It is now 3 months since I was first prescribed a course of bio-identical hormone therapy and during this time I have returned for a follow-up consultation. The initial prescription went some way to addressing my symptoms, with my husband in particular noting an improvement in my moodiness or as he fondly calls it a reduction in my flash to bang and I was also managing to stay asleep at night more than I had previously.
Everything that happens on the course to menopause is down to your hormones and you quite simply can ‘t control your hormones without medication, but equally hormone therapy is not for everyone, so hormones aside, what are the best ways of combating insomnia in menopause and getting a good night’s sleep?
Top Sleeping Tips
- Invest in a decent bed. Given that we spend a third of our lives in bed, a comfortable bed is vital regardless of whether you are menopausal or not. Obviously the quality of the mattress has a big part to play in this and the Sleep Council recommends that we replace our mattress at least once every seven years. The choice is extensive now and is no longer just about soft or hard either, new to the market foam mattresses adapt to all body shapes, sizes and sleeping styles.
- Use natural bedding. Avoid synthetic fabrics to ensure you keep cool whilst you sleep, which if you suffer from night time sweats during the menopause is a great help. Good ventilation in the bedroom is also advised.
- Sleep schedule. Make sure to only go to bed when you feel sleepy, and get up if you find yourself awake for longer than quarter of an hour. By reducing the time in bed you spend awake you can improve your ‘sleep efficiency’, and as a result your sleep quality.
- Sleep hygiene. Keep all electronic devices from the bedroom. It is really tempting to just check your “instagram” or your “twitter” before nodding off but it all acts as unnecessary stimulation. The best advice for a restful night’s sleep is universally to go to bed at a set time, avoid caffeine before bed and opt instead for a calming drink (my personal favourite is Pukka night-time tea) and do something to help you relax whether that be relaxation techniques or simply reading.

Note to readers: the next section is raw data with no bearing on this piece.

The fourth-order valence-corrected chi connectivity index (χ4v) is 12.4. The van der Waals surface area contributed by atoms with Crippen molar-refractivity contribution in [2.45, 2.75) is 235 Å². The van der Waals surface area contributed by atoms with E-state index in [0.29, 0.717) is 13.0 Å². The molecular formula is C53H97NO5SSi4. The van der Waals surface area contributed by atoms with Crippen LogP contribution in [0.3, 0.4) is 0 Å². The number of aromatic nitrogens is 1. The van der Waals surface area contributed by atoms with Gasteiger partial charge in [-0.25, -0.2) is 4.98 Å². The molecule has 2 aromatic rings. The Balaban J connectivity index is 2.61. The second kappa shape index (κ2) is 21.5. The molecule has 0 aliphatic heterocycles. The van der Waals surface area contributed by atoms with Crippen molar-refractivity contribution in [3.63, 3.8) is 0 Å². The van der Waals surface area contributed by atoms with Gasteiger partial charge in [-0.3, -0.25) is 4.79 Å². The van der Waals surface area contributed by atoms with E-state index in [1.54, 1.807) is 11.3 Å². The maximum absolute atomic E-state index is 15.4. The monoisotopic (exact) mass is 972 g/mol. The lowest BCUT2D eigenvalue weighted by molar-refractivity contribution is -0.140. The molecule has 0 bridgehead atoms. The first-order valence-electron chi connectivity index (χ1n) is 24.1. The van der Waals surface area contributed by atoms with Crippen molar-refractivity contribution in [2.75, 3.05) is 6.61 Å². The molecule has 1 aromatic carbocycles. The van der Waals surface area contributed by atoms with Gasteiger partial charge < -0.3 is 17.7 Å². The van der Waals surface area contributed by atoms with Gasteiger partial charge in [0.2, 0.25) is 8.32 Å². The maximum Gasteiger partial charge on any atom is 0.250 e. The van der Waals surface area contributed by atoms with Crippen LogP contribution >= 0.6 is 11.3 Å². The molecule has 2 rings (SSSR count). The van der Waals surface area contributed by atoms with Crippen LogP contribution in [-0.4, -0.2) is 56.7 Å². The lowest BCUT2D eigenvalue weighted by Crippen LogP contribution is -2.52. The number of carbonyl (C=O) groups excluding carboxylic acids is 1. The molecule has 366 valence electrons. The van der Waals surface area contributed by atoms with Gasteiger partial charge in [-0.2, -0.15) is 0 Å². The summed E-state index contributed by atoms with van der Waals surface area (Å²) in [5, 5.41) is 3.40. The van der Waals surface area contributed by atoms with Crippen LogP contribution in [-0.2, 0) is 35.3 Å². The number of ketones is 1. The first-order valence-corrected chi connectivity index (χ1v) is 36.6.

- Keep moving. Whatever your life-stage, exercise is important full stop to combat a range of physical and mental health issues but a sedentary lifestyle in menopausal women is strongly associated with insomnia. Regular exercise will improve it. Find something you enjoy, try new things and keep it varied.
- Mindfulness. A bad night’s sleep often makes you feel irritable the next day, but it also works the other way around – feeling low can increase your risk of future sleep problems. Being aware of what is going on inside us and around us can help to lift our spirits when we are feeling low. Mindfulness can help as can meditation with developing awareness of your breathing.
- Supplements. Vitamin and mineral deficiencies can also contribute to a poor night’s sleep. It is known that magnesium deficiency can cause insomnia and a lack of potassium can lead to difficulty staying asleep throughout the night. In addition Vitamin D deficiency has also been linked to excessive daytime sleepiness, so if menopausal insomnia is an issue it is worth investigating including these supplements in your diet. The other fail safe one I would add to this is Evening Primrose Oil.
Sleep and physical health have a two-way relationship. Ill-health can make it hard to sleep but equally poor sleep can also increase our risk of future illness. As well as employing all the recommended ways of ensuring I get a good night’s sleep, my hormone dosage has been adjusted according to my last meeting. A month in and in terms of my sleeplessness it has been limited to maybe a handful of nights which whilst they have made me feel totally miserable, when I think back to where I was at the beginning of this year is a big step forward.
I am as my consultant has told me still “work in progress”, after all the peri-menopause can last for a number of years. For now at least though the quality of my life is improving because fundamentally I am sleeping better and as my family can vouch the well-being of the household is dependent upon my sleep!
Do you have any tips for dealing with insomnia? If so I would love you to share them.